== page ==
People, Problems, and Proofs: Essays from Gödel’s Lost Letter: 2010 by Richard J. Lipton and Kenneth W. Regan is not a book though it looks like one. It is a compendium of lightly-edited blog posts, barely about people, and certainly not about the connection between people and proofs. Each post has a Notes and Links section comprised primarily of url’s. But they are printed – so not immediately clickable (of course). Just the url of the post would have been sufficient. What a waste of paper. The posts use arcane, to the nonspecialist at least, abbreviations for problems, theorems, hypotheses, etc. Yet there is not glossary. What gives? Who is supposed to be reading this printed matter? My sense is they are all the people whose names were dropped in the articles and any people who were hoping to join that club. (Aside: I too had ex-NFL QB Dr. Frank Ryan for a class. I remember the humor.) There seems to be very little said about people save whatever connections they had to the authors or general statements about their brilliance.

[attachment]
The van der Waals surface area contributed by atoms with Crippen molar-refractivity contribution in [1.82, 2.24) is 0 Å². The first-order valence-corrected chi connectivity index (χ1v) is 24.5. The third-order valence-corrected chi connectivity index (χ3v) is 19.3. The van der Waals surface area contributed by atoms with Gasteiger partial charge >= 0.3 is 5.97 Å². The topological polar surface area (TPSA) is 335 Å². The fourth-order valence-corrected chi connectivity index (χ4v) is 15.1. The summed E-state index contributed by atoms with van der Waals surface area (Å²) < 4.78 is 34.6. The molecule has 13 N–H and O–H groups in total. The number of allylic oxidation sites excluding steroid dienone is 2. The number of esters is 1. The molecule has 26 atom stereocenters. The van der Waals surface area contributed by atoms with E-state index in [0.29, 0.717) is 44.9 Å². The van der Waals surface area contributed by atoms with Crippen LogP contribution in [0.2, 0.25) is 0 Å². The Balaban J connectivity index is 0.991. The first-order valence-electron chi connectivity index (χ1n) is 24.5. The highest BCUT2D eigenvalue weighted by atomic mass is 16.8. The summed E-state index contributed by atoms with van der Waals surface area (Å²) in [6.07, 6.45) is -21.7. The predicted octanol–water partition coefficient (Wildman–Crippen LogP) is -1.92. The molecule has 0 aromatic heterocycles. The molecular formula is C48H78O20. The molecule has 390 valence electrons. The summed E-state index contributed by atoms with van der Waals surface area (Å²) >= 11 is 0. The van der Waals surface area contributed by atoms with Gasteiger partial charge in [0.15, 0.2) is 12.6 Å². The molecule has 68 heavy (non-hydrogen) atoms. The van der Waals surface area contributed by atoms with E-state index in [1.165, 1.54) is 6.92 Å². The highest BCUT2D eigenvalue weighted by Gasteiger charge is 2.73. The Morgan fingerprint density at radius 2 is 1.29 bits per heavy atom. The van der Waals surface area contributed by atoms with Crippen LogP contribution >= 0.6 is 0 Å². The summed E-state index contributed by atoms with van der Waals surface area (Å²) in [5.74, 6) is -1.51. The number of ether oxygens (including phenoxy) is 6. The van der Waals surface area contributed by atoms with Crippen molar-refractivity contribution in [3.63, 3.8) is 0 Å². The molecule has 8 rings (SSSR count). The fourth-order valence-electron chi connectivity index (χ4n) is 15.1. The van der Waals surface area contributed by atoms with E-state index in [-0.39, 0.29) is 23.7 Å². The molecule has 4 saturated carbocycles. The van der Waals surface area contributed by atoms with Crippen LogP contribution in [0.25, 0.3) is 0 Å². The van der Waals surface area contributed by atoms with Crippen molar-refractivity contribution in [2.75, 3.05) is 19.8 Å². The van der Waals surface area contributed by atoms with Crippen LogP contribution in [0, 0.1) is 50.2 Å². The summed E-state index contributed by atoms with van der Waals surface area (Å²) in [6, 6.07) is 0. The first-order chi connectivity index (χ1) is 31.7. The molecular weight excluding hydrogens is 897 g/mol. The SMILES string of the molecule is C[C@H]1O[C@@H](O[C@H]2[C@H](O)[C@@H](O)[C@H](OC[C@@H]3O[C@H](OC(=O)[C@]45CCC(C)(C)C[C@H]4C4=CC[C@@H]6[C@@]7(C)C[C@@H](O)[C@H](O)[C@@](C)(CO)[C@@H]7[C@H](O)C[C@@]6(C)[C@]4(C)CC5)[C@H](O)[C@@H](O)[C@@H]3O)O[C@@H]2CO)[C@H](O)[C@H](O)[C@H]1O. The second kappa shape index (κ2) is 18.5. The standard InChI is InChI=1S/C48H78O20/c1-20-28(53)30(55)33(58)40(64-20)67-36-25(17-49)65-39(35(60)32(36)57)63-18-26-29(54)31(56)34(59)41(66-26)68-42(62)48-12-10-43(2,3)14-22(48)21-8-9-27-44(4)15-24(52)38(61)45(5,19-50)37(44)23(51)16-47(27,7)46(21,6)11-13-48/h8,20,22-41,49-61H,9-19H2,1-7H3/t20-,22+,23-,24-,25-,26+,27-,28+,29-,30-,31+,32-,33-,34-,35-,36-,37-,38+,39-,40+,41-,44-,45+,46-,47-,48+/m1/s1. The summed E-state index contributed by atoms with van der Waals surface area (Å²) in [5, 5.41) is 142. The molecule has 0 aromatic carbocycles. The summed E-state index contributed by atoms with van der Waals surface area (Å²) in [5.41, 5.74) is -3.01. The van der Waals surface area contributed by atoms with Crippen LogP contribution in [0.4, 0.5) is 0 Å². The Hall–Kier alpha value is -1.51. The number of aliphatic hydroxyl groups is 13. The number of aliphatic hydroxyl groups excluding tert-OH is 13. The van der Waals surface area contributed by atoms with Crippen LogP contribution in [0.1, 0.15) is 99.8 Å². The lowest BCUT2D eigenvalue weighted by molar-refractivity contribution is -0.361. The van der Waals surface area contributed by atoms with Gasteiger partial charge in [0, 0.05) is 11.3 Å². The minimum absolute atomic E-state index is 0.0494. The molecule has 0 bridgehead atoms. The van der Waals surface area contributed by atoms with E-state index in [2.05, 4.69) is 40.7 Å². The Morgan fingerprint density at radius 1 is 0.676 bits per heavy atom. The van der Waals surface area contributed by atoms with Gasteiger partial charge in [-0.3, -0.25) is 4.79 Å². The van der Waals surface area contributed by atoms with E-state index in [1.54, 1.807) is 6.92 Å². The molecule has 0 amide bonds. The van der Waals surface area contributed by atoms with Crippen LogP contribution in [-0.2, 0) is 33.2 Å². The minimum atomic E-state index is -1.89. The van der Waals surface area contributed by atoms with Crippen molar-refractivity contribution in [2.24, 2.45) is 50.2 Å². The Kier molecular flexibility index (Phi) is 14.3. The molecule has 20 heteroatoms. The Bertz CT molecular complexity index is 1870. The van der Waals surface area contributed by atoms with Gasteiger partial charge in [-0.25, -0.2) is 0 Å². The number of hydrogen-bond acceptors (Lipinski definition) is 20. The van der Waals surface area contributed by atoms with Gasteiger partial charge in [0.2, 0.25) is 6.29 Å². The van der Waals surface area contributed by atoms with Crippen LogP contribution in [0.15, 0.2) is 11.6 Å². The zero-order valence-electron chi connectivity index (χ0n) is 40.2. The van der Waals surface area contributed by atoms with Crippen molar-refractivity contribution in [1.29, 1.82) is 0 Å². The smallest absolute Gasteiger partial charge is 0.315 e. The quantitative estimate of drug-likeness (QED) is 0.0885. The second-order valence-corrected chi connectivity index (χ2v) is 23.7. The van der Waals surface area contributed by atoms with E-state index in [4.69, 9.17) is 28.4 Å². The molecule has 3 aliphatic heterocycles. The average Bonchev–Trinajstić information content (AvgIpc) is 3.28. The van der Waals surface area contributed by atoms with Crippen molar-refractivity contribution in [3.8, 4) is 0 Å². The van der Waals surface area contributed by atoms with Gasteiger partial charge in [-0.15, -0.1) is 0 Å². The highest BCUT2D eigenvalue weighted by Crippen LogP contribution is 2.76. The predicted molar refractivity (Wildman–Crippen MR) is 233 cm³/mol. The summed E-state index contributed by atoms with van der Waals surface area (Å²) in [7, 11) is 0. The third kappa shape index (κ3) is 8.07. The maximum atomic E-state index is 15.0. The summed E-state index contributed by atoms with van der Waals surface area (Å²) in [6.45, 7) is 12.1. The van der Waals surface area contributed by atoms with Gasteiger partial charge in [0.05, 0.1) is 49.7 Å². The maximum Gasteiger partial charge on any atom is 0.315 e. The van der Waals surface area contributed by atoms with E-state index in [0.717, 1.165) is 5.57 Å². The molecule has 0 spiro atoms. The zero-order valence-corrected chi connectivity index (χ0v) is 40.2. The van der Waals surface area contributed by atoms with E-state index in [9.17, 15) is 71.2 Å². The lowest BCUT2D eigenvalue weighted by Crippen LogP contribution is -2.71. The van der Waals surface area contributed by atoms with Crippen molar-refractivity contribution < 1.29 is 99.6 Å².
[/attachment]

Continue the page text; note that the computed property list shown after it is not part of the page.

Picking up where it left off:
So why did I buy the book? It is my fault. I performed no due diligence. I took the recommendation of a blogger who I (previously) respected. No more. There seems to be a mutual admiration society composed of nerdy intellectuals – entry requirement: public uncritical praise for the members and their products.